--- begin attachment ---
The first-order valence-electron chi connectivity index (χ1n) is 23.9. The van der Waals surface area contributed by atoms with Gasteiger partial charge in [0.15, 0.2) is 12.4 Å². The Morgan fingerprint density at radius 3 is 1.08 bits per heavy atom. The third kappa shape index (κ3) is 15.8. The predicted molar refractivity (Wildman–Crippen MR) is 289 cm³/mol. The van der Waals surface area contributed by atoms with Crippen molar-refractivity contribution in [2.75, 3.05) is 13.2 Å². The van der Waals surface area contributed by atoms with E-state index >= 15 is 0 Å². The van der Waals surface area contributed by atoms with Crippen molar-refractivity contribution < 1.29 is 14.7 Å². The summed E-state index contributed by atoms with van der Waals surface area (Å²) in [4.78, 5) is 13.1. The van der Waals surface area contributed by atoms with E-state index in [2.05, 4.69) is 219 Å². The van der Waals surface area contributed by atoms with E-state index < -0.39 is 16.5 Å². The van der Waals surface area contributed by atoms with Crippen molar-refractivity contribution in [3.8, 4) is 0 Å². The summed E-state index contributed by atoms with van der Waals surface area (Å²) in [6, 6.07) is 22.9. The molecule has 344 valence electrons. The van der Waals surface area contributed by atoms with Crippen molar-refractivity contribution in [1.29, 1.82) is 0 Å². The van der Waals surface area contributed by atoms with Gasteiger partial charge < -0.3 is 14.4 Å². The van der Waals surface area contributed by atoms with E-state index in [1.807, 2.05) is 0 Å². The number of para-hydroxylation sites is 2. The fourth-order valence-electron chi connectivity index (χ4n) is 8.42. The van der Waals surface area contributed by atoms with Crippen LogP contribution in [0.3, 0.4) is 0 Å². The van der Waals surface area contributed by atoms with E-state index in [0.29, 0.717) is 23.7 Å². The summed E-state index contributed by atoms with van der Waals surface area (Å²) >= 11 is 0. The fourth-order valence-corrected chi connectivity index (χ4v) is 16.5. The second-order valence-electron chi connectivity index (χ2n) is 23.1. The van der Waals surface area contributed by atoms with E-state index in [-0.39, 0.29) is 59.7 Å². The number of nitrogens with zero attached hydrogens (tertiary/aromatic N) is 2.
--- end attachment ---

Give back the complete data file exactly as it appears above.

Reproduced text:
The first-order valence-electron chi connectivity index (χ1n) is 23.9. The van der Waals surface area contributed by atoms with Gasteiger partial charge in [0.15, 0.2) is 12.4 Å². The Morgan fingerprint density at radius 3 is 1.08 bits per heavy atom. The third kappa shape index (κ3) is 15.8. The predicted molar refractivity (Wildman–Crippen MR) is 289 cm³/mol. The van der Waals surface area contributed by atoms with Crippen molar-refractivity contribution in [2.75, 3.05) is 13.2 Å². The van der Waals surface area contributed by atoms with E-state index >= 15 is 0 Å². The van der Waals surface area contributed by atoms with Crippen molar-refractivity contribution < 1.29 is 14.7 Å². The summed E-state index contributed by atoms with van der Waals surface area (Å²) in [4.78, 5) is 13.1. The van der Waals surface area contributed by atoms with E-state index in [2.05, 4.69) is 219 Å². The van der Waals surface area contributed by atoms with E-state index < -0.39 is 16.5 Å². The van der Waals surface area contributed by atoms with Crippen molar-refractivity contribution in [3.8, 4) is 0 Å². The summed E-state index contributed by atoms with van der Waals surface area (Å²) in [6, 6.07) is 22.9. The molecule has 344 valence electrons. The van der Waals surface area contributed by atoms with Crippen molar-refractivity contribution in [1.29, 1.82) is 0 Å². The van der Waals surface area contributed by atoms with Gasteiger partial charge < -0.3 is 14.4 Å². The van der Waals surface area contributed by atoms with E-state index in [1.807, 2.05) is 0 Å². The number of para-hydroxylation sites is 2. The fourth-order valence-electron chi connectivity index (χ4n) is 8.42. The van der Waals surface area contributed by atoms with Crippen LogP contribution in [0.3, 0.4) is 0 Å². The van der Waals surface area contributed by atoms with E-state index in [0.29, 0.717) is 23.7 Å². The summed E-state index contributed by atoms with van der Waals surface area (Å²) >= 11 is 0. The fourth-order valence-corrected chi connectivity index (χ4v) is 16.5. The second-order valence-electron chi connectivity index (χ2n) is 23.1. The van der Waals surface area contributed by atoms with E-state index in [-0.39, 0.29) is 59.7 Å². The number of nitrogens with zero attached hydrogens (tertiary/aromatic N) is 2.